Texas Death Match at Revolution anyone?
Move of the Week: Sergei
Konosuke Takeshita is the guy right now, the one everybody says to keep an eye on, who’s bound to have a break-out year. He’s a guy that they say is still “looking for that signature win,” and yet: you couldn’t have traded him out for Action Andretti, because if he had been the one to upset Jericho, it wouldn’t have been surprising enough. He’s big, he’s young, he’s fast and agile, and he has state-of-the-art modern offense.
This week, we had Hangman and Moxley trying to murder each other with lariats in the opener, and guys like Fenix and the Jacksons who love showing off their skill and agility with impressive moves throwing caution to the wind in a huge main event. Standing out with a big, cool move in that exalted company is really something, and that’s what Takeshita did this week, with a top-turnbuckle lariat that has to be seen to be believed!
But one person saw that move and didn’t think “what amazing athleticism,” but instead “oh, great, another kid stealing my stuff, and I never get the credit!” And that man’s name is Joel Maximo of the tag team of the moment 20 years ago, the SAT:
In Joel’s defense, the SAT genuinely were amazing innovators, credited with developing the Spanish Fly and the Canadian Destroyer and later with training a lot of great talent on the New York scene including latter-day tag-team-offense innovators, EYFBO (aka Santana & Ortiz.) But there is no patent for wrestling moves, and if you want to know how popular it will make you to not be gracious about people “stealing” moves you invented, just ask KENTA.
But as much as Takeshita’s moveset seems state-of-the-art, he’s never claimed to be an innovator of offense, some modern-day Chris Kanyon. Takeshita is a man who legit wrote his college thesis on the history of the German suplex, and modeled his moveset over his entire career on the man who defeated him in his debut match when he was 17 years old, mystery man El Generico:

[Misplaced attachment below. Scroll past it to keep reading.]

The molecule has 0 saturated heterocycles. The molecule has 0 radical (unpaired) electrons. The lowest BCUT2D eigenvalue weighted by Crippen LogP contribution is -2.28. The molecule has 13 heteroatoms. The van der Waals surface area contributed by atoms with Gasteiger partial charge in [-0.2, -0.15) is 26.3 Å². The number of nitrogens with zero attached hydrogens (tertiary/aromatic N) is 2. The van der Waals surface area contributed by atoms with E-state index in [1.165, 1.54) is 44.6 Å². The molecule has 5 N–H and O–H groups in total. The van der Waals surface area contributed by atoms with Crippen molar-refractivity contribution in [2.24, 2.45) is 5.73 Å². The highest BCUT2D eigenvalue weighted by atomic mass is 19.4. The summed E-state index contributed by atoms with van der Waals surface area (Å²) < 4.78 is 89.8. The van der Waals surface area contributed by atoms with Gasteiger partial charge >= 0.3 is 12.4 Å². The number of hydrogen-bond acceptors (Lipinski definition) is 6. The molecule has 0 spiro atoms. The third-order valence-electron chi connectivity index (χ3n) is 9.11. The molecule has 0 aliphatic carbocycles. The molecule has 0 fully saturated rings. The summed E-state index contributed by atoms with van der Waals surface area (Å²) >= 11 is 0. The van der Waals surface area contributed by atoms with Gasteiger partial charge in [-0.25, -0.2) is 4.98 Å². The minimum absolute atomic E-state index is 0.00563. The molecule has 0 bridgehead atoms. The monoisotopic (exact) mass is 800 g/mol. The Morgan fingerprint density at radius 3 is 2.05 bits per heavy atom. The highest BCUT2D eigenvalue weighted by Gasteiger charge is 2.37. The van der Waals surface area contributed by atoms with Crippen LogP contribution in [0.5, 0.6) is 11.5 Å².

In Understanding Comics, Scott McCloud divides great artists who go beyond the surface or idiomatic level of their art into two categories: those more involved with form, or with purpose. The first are the revolutionaries who shake up people's ideas of what their medium is capable of.
The second are the storytellers, who focus on developing and refining their capacity to use their medium to express their intended message.
Takeshita moves fast and wrestling is a deeply conservative medium overall, so it's easy to miscategorize him as a pioneer simply because many of the traditions he's building on and refining were innovations "only" two decades ago; innovations of pioneers like the Maximo Brothers, like CIMA, and especially like El Generico.
Takeshita definitely counts as a traditionalist, and a particularly respectful one. But in the manner almost unique to pro wrestling, Takeshita is not only an artist, but also a character within his own art; a character who, in spite of 10 years experience, is still looked on as a promising rookie in the context of the American wrestling scene. Will he need to shake things up and really bring something pioneering to reach that next level? Or can he do so without changing his "storyteller" core? In my view, either choice could lead to amazing viewing, and I can't wait to see!